Removing the tomato skin

Once roasted, the skin would be able to be removed easily to get to the tomato flesh.

Let it cool a little then use two forks to get the skin off. Pull the forks back on them to easily pull away from the skin. Discard the hard head of the tomatoes

I suggest doing the removal in a large bowl so that you can save the juices that are going to spring while removing the skin.

Add the tomatoes to a bowl and crush with the fork or potato masher. Remove any of the hard parts of the core that may be in there.

Picture of roasted tomato flesh with the skin removed.

Combining the choka

With your pestle and mortar or a fork, smash garlic and hot peppers together.

You can use these fresh or you can also roast the garlic and the pepper with the tomatoes for added depth. Just only do them for about 10 minutes. You want to roast the garlic until brown.

Image of crushed peppers and garlic in a white bowl.

Combine the tomatoes and the crushed pepper and garlic cloves.

Add your chopped-up raw onions and combine.

A picture of tomatoes, onions and peppers combined.

This is a recipe you can adjust to taste as it relates to pepper.

Now is a good time to taste test. Season with salt and black pepper if needed. And more hot pepper if desired.

On medium heat on the stove, get your oil heated till it's just about to smoke, then transfer the mixture to the tomato mixture.

Combine well. And now your choka is ready to be served.

What do we eat choka with?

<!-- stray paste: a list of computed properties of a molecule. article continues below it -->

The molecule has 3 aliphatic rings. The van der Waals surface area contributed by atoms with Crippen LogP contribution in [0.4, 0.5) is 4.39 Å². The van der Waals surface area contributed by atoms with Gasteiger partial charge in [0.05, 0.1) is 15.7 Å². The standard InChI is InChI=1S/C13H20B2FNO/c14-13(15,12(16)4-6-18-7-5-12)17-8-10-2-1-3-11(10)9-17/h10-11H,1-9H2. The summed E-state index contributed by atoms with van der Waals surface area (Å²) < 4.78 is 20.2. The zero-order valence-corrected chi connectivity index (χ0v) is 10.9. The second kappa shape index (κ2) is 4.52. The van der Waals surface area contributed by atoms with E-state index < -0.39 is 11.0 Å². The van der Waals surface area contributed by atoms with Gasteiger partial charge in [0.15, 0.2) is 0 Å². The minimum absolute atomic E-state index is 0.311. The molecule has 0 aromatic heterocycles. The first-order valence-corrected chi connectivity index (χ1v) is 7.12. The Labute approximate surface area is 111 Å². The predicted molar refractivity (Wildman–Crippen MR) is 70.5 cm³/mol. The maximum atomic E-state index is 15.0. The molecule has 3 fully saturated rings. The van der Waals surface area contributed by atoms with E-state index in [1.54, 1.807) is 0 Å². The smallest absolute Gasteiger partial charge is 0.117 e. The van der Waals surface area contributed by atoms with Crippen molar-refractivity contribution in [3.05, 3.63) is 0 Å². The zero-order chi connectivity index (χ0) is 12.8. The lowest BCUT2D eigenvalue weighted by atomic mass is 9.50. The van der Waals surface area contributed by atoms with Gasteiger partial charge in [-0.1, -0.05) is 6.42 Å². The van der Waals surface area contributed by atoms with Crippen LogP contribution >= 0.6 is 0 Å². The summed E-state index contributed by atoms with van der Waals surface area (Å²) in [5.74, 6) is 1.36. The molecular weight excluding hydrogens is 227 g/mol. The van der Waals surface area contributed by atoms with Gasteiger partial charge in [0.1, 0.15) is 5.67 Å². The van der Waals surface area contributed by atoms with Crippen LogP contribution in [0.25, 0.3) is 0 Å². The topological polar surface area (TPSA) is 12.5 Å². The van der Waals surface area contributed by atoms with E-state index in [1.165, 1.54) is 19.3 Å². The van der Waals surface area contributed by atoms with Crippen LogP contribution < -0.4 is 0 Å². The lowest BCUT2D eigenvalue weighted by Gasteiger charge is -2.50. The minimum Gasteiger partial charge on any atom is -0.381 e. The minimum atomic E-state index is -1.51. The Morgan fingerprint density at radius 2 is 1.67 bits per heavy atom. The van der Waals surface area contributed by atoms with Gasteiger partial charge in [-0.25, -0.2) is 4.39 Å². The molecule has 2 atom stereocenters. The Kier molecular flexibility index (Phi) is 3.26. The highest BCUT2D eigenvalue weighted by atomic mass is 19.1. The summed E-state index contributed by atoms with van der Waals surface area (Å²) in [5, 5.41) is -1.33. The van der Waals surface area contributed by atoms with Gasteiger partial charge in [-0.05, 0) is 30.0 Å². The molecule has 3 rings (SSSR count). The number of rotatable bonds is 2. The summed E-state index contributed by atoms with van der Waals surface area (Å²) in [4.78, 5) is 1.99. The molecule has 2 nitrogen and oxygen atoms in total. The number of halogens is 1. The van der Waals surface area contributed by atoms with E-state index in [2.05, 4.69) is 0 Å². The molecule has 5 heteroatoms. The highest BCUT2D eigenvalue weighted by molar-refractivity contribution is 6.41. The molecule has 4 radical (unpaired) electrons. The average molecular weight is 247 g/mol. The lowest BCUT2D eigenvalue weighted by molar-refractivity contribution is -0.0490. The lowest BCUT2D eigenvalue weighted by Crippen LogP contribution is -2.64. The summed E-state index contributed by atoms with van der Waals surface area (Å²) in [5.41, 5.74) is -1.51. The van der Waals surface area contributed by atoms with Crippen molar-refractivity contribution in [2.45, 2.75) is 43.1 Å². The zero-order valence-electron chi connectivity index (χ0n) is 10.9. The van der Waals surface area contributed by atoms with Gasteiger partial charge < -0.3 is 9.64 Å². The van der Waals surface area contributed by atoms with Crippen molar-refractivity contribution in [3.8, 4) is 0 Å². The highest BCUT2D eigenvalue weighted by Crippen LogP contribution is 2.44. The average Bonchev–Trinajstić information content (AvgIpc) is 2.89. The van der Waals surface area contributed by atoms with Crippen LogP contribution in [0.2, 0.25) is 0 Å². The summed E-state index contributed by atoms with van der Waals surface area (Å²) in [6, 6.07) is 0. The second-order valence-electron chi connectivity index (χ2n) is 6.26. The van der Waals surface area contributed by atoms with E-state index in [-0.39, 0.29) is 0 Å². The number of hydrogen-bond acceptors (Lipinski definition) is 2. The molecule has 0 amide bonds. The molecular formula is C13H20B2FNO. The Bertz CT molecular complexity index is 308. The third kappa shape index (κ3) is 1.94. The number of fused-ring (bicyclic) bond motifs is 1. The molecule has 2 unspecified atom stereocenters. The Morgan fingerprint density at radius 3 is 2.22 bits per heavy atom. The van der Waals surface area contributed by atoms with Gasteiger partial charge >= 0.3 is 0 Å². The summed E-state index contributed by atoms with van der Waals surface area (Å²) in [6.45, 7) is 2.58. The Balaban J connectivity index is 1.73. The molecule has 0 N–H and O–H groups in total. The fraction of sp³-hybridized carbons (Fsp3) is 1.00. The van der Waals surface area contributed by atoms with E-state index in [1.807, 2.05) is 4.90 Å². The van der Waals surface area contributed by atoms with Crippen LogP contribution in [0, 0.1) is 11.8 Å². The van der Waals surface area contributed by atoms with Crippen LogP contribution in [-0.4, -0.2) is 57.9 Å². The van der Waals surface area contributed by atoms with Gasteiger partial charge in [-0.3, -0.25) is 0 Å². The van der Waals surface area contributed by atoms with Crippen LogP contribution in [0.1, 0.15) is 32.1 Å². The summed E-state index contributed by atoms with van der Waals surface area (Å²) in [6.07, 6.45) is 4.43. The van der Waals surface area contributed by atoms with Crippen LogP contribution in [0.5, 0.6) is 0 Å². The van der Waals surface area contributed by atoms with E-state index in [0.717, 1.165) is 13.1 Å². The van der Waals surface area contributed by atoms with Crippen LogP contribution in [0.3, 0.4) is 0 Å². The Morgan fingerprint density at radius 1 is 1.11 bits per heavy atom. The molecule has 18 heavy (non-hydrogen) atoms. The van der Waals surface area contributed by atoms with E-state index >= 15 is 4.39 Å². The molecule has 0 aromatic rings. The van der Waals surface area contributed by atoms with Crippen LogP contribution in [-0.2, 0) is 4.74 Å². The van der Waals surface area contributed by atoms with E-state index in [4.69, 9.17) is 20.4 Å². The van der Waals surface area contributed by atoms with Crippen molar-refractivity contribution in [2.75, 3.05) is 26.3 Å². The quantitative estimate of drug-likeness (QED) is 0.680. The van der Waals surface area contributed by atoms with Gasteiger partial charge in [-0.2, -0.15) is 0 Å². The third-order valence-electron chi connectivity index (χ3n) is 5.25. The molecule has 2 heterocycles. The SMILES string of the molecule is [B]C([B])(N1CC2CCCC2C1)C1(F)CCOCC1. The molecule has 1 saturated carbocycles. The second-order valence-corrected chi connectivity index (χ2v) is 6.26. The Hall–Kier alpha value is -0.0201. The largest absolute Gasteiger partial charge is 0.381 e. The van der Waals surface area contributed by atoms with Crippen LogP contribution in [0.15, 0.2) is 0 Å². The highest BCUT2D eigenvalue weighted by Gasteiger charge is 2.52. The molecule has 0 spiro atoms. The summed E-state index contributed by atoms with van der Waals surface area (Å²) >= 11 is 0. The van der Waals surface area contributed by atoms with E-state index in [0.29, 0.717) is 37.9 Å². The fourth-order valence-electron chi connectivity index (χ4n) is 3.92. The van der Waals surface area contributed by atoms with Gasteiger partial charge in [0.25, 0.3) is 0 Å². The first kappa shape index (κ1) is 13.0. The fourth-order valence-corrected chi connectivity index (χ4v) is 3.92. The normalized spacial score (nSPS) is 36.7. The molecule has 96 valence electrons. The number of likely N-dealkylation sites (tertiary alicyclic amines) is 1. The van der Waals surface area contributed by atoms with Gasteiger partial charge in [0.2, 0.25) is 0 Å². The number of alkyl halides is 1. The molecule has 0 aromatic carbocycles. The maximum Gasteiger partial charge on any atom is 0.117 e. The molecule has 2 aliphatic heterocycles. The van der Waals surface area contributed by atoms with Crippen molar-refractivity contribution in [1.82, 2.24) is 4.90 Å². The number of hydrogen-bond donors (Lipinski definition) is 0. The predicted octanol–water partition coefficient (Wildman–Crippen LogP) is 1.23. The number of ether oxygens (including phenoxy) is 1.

The most common thing is to have some tomato choka paired with some sada roti. It's like naan bread and works great to dip up the tomato sauces.

This combination is very popular as a breakfast pair.

We also make a lunch option with it, eating it alongside some curry chicken and roti or with dhal and rice.

Sometimes I am a little unconventional and pair it with some grilled cheese. This option is amazing. It's almost like tomato soup with grilled cheese but with a chunky, heavily flavored soup.

Another great combination is tomato choka with some saltfish and fried bodi.

Final combination of roasted Trinidad tomato choka.

How do you store tomato choka?

This is fine to store in the fridge for up to five days. Just make sure you keep it in an air-tight container. Avoid getting moisture in.

This can also be frozen for up to about a month.

How to reheat tomato choka

From the fridge, this is fine to be heated up in the microwave. Give it 45 seconds spurts until warmed through.

You can also warm it up on the stove. Put it into a deep pot, and simmer until warmed through. 

From frozen, place it in the fridge overnight if possible then add it to a pot and simmer till warmed. 

You can also warm up some more oil to re-add when warmed up and add some chopped cilantro for garnish and to make it fresh.

Close up of a full bowl of tomato choka with a slice of sada roti.


Tomatoes: Though it doesn't matter what type you use it is important to use ones that are naturally juicy and flavorful tomatoes.

If you don't want it to be too hot, remove the seeds and membrane of your peppers. These are the hottest parts of the pepper. You can always add more pepper later down if you need to up the levels.

Outside grill: This can be done on an outdoor grill or open flame (the traditional way). Follow the same directions. Grill onions till the skin starts to char. 

Liquid smoke: If you want to give it a little smokiness you can try adding some liquid smoke. Start with a 1/4 teaspoon and then adjust if you like more.

Did I mention how intense the taste is?

If you have never had choka before and I suggest you give it a try.

Go ahead and check out some other dishes we consider Caribbean condiments: